BrainsWay’s so-called depression helmet—which focuses powerful electromagnetic waves to stimulate and help rewire neurons firing deep within the brain—picked up its second clearance from the FDA last August, making it the first noninvasive device for obsessive-compulsive disorder.
First approved for treatment-resistant depression in 2013, the system was reconfigured for OCD to target separate regions of the brain's cortex. With the new arrangement of magnetic coils, BrainsWay’s deep transcranial magnetic stimulation system showed it could deliver significant improvements in OCD symptoms after six weeks of treatment. In a sham-controlled trial of 100 patients, 38% saw their OCD symptom scores decline by more than 30%.
But to the Jerusalem-based device company, the FDA’s de novo clearance offers more than an entree into a market more than 2 million patients strong in the U.S.; it’s also a validation of BrainsWay’s Deep TMS technology as a platform for additional in-office psychiatric treatments, alongside medication and psychotherapy.
In December 2018, the company was selected to participate in an FDA innovation challenge, with the goal of developing its device as a treatment for opioid use disorder. Under the program, BrainsWay will work with the agency to conduct a clinical study and expedite a potential marketing application.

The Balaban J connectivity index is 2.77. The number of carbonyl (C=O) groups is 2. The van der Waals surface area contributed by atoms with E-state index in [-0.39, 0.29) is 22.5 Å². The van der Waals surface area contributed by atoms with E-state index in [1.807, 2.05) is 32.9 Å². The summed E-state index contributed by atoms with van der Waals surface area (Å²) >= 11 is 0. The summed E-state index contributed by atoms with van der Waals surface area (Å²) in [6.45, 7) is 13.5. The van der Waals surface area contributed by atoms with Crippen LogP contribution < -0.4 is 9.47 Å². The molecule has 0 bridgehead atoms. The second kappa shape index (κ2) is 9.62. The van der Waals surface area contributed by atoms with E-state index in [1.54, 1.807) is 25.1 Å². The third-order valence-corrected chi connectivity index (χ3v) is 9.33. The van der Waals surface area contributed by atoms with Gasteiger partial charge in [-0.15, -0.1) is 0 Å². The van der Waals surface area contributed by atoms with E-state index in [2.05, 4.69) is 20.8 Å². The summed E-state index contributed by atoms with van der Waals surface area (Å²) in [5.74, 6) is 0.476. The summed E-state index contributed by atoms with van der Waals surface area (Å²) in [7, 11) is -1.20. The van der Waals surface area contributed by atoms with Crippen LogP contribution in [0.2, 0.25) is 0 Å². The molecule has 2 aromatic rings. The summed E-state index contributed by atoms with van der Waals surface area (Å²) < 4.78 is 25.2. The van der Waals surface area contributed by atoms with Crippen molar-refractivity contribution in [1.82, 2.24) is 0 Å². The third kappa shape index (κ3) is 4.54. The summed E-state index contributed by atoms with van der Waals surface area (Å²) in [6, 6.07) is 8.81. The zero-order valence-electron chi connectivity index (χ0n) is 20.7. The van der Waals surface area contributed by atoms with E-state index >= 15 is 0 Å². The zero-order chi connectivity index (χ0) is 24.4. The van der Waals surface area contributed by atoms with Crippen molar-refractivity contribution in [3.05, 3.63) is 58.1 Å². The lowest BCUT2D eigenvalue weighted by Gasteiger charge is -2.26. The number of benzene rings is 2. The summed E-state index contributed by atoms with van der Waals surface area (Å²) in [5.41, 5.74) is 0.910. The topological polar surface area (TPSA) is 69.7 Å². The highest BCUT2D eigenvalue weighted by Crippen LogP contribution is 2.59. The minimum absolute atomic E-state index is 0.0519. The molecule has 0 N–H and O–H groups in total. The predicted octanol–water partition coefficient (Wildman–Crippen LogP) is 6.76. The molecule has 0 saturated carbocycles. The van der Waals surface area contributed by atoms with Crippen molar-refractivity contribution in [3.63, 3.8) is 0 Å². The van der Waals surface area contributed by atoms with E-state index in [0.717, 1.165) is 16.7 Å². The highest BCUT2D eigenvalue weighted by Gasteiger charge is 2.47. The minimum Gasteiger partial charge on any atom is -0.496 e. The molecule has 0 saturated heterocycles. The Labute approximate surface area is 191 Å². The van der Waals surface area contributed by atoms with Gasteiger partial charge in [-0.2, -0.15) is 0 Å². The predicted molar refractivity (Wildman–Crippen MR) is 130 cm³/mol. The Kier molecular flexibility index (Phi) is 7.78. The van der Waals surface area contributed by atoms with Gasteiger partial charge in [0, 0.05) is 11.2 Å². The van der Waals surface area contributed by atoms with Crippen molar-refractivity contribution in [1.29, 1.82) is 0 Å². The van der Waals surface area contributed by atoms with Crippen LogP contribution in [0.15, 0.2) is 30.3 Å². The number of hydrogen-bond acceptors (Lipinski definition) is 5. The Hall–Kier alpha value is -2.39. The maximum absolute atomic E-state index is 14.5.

The company is also conducting trials for FDA clearance in smoking cessation and post-traumatic stress disorder, which have already received CE marks. BrainsWay also boasts international approvals in chronic pain, autism, bipolar disorder and schizophrenia, as well as Alzheimer’s and Parkinson’s diseases.
By the end of last year, BrainsWay said, the company had shipped 57 OCD coils to new clinics or as upgrades for its existing customers. Its total installed base of 383 Deep TMS systems in 2018 represented a 47% increase year over year, mirrored by a 47% increase in revenues for the year, to $16.4 million.
This year, BrainsWay decided to pursue an IPO on the Nasdaq. In January, the company disclosed plans to raise $30 million through the public offering, but in mid-April, that amount was downsized to about $27.5 million and priced at $11 per share under the symbol BWAY. The company is already listed on the Tel Aviv Stock Exchange.